By David Swanson
Chase Madar’s new book, The Passion of Bradley Manning, pulls together the essential facts that we should try to somehow deliver to television viewers and victims of our education system. The subtitle is “The Story of the Suspect Behind the Largest Security Breach in U.S. History.”
The book looks at Manning’s life story, his alleged action (leaking voluminous materials to Wikileaks), the value of the material he made available to us, the status of whistleblowers in our country, the torture inflicted on Manning during his imprisonment, the similar treatment routinely inflicted on hundreds of thousands of U.S. prisoners without the same scandal resulting, and the value of running a society in accordance with written laws.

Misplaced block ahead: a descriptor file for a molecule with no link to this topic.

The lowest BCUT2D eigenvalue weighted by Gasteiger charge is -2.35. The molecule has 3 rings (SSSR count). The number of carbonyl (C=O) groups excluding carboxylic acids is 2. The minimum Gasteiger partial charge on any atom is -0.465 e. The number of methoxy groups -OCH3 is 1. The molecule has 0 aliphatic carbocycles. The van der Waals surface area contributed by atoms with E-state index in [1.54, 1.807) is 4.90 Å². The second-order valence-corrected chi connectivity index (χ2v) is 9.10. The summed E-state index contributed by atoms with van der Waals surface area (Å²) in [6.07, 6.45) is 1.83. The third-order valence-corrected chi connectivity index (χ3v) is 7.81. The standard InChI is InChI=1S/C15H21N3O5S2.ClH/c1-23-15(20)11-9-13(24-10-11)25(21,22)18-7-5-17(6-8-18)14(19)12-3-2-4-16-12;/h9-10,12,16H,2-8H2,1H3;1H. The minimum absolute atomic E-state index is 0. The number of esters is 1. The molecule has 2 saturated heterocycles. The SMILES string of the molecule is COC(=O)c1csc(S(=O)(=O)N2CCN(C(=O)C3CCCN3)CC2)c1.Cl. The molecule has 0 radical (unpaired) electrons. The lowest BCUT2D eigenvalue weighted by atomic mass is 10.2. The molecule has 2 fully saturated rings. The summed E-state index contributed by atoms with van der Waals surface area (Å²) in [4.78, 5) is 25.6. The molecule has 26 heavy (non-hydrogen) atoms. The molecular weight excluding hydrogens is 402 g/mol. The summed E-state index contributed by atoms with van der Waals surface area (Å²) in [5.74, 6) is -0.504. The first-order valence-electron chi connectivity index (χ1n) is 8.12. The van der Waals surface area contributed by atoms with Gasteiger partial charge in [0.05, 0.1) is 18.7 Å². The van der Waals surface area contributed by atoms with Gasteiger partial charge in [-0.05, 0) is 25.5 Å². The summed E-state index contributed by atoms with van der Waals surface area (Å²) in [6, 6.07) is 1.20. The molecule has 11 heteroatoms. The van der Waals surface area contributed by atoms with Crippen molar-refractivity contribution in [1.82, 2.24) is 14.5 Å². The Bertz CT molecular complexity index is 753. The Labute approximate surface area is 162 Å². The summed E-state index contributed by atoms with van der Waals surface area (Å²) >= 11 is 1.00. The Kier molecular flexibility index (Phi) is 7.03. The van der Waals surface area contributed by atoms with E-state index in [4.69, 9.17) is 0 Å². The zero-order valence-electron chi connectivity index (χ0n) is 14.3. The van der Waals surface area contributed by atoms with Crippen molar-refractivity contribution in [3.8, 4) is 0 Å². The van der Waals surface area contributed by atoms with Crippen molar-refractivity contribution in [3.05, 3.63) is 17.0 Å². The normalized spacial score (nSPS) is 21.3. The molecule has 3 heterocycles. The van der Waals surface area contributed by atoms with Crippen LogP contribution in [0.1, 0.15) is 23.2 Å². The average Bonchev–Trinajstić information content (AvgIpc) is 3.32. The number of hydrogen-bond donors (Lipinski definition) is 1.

The table of contents sounds predictable, but the most valuable parts of Madar’s book are the tangents, the riffs, the expansions on questions such as whether knowing the truth does or does not tend to set us free. Does learning what our government is up to help to improve our government’s behavior? Has the rule of law become an empty phrase or worse? Who is standing up for Bradley Manning, and who should be?